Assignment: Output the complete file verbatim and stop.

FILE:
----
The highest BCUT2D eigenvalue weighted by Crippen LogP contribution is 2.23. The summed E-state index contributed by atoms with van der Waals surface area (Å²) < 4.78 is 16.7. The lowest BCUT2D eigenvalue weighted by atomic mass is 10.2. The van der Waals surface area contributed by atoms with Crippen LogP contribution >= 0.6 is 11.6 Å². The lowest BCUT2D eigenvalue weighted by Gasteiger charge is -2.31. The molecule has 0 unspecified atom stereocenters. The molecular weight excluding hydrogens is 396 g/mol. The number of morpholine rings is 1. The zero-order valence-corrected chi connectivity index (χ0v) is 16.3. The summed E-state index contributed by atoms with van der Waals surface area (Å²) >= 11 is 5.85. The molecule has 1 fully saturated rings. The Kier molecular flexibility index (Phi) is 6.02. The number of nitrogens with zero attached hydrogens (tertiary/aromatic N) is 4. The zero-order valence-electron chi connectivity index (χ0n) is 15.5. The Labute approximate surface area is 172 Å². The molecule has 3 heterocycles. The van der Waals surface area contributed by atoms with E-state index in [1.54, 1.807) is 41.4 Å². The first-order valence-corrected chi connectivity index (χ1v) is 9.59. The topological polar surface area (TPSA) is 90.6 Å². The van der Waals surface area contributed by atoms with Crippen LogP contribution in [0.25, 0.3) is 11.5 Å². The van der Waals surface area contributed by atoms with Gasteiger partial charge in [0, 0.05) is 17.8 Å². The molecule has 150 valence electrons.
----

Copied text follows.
The highest BCUT2D eigenvalue weighted by Crippen LogP contribution is 2.23. The summed E-state index contributed by atoms with van der Waals surface area (Å²) < 4.78 is 16.7. The lowest BCUT2D eigenvalue weighted by atomic mass is 10.2. The van der Waals surface area contributed by atoms with Crippen LogP contribution >= 0.6 is 11.6 Å². The lowest BCUT2D eigenvalue weighted by Gasteiger charge is -2.31. The molecule has 0 unspecified atom stereocenters. The molecular weight excluding hydrogens is 396 g/mol. The number of morpholine rings is 1. The zero-order valence-corrected chi connectivity index (χ0v) is 16.3. The summed E-state index contributed by atoms with van der Waals surface area (Å²) >= 11 is 5.85. The molecule has 1 fully saturated rings. The Kier molecular flexibility index (Phi) is 6.02. The number of nitrogens with zero attached hydrogens (tertiary/aromatic N) is 4. The zero-order valence-electron chi connectivity index (χ0n) is 15.5. The Labute approximate surface area is 172 Å². The molecule has 3 heterocycles. The van der Waals surface area contributed by atoms with E-state index in [1.54, 1.807) is 41.4 Å². The first-order valence-corrected chi connectivity index (χ1v) is 9.59. The topological polar surface area (TPSA) is 90.6 Å². The van der Waals surface area contributed by atoms with Crippen LogP contribution in [0.25, 0.3) is 11.5 Å². The van der Waals surface area contributed by atoms with Gasteiger partial charge in [0, 0.05) is 17.8 Å². The molecule has 150 valence electrons.